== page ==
I usually have several books on the go at once, reading them at different times for different purposes. Usually, I finish them, but sometimes…. I rarely actually give up on a book — I just never seem to get back to it!
Miriam Toews’ All My Puny Sorrows is one of my all-time favourite novels, but I wasn’t as easily captured by her latest, Women Talking, which I just finished. The theme of Women Talking is women’s empowerment, as a group of Mennonite women, faced with an epidemic of sexual assault by the men of the colony, decide to leave the only home they’ve known and venture into the what is literally and completely an uncharted external world. The novel is meant to be a record of their conversations as they decide how to respond to the sexual assaults and eventually to leave, but it is also the inner thoughts of the formerly “outcast” man who is transcribing their words, since they can neither read nor write. In a sense, then, this man is the central figure, he narrates in the first person and it is only through him that we learn about the women. This does not detract from how the women emerge as individuals or from the courage they display in making their final decision. Toews weaves throughout the hopes and fears of these very different women whose ultimate solidarity nevertheless allows them to leave the colony and begin a journey that will inevitably be a series of unknowns.
The other novel on my “short & sweet” list — novels I expect to finish quickly — is The Only Story by Julian Barnes, which I also just completed. Generally, I’m a Barnes fan, but Only Story struck me as fairly superficial, despite all the efforts at inward contemplation by the protagonist, a 19 year old man who falls in love with an older woman. Perhaps I was impatient with the narcissism underlying the story, but I found I had little interest in the characters.
Four very different books on my coffee table are ready to be picked up at any time. As winter approaches, I envisage sitting by the fire absorbing them. My only consolation now I have completed (today) Wolf Hall, Hilary Mantel’s rich and deep Man Booker Prize-winning novel (in 2009) about Thomas Cromwell, is that I already have ready her sequel, Bring Up the Bodies, winner of the Booker Prize in 2012, replacing it in the pile. I found Wolf Hall enthralling, phrases and sentences lying like jewels within the narrative. Mantel’s focus on Cromwell means that Sir Thomas More becomes a secondary character, and despite More’s own status in England and abroad, in some ways, he becomes a foil for Cromwell. Their debates illuminate the difference between principle and pragmatism, yet both men emerge as complex and with deep-seated flaws.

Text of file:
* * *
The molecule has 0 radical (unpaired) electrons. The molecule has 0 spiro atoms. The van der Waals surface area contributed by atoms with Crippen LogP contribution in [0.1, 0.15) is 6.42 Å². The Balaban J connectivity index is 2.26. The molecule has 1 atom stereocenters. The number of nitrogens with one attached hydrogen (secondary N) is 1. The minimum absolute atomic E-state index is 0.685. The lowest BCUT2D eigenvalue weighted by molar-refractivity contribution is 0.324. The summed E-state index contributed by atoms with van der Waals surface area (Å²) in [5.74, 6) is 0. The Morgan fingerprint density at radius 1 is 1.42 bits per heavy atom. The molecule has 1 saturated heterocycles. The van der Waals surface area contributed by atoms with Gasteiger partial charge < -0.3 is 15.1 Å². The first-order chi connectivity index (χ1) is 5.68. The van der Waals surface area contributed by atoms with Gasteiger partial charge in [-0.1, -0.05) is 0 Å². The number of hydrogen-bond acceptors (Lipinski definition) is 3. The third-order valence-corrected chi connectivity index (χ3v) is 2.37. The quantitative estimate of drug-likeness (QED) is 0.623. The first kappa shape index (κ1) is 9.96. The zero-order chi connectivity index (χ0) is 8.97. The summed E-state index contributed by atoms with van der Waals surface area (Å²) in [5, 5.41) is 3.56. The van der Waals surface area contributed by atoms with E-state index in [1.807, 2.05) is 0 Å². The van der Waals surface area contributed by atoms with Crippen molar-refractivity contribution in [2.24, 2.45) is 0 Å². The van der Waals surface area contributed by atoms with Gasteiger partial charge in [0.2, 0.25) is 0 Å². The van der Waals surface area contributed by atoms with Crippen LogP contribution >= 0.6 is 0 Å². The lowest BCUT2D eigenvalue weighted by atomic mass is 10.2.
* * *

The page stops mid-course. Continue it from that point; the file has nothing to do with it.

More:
I’m about a quarter of the way through Haruki Murakami’s IQ84, best described as “An immersive experience, one that will leave readers wondering what is real and what is imagined”, as a blurb from the Pittburgh Tribune-Review has it, Indeed, it is not only the reader but the main characters Aomame and Tengo who find themselves split between two dimensions. While I’m not rushing to finish this, I know that it won’t be one I leave behind.
It’s hard for me to avoid something that appears to deal with the developments in Trumpian America, Can It Happen Here? Authoritarianism in America is a collection of essays primarily addressing the likelihood — or not — that the changes that have occurred in the United States since January 2017 will eventually lead to authoritarianism, although the editor, Cass Sunstein states, “This is not a book about Donald Trump, not by any means”, but one that goes beyond to deal with “big and enduring questions”. I’ve read only a few essays so far and find them uneven in how deeply they engage with the topic. Worse, the collection was published earlier this year, yet already it seems that those who are optimistic about the safeguards might have been surpassed by subsequent events.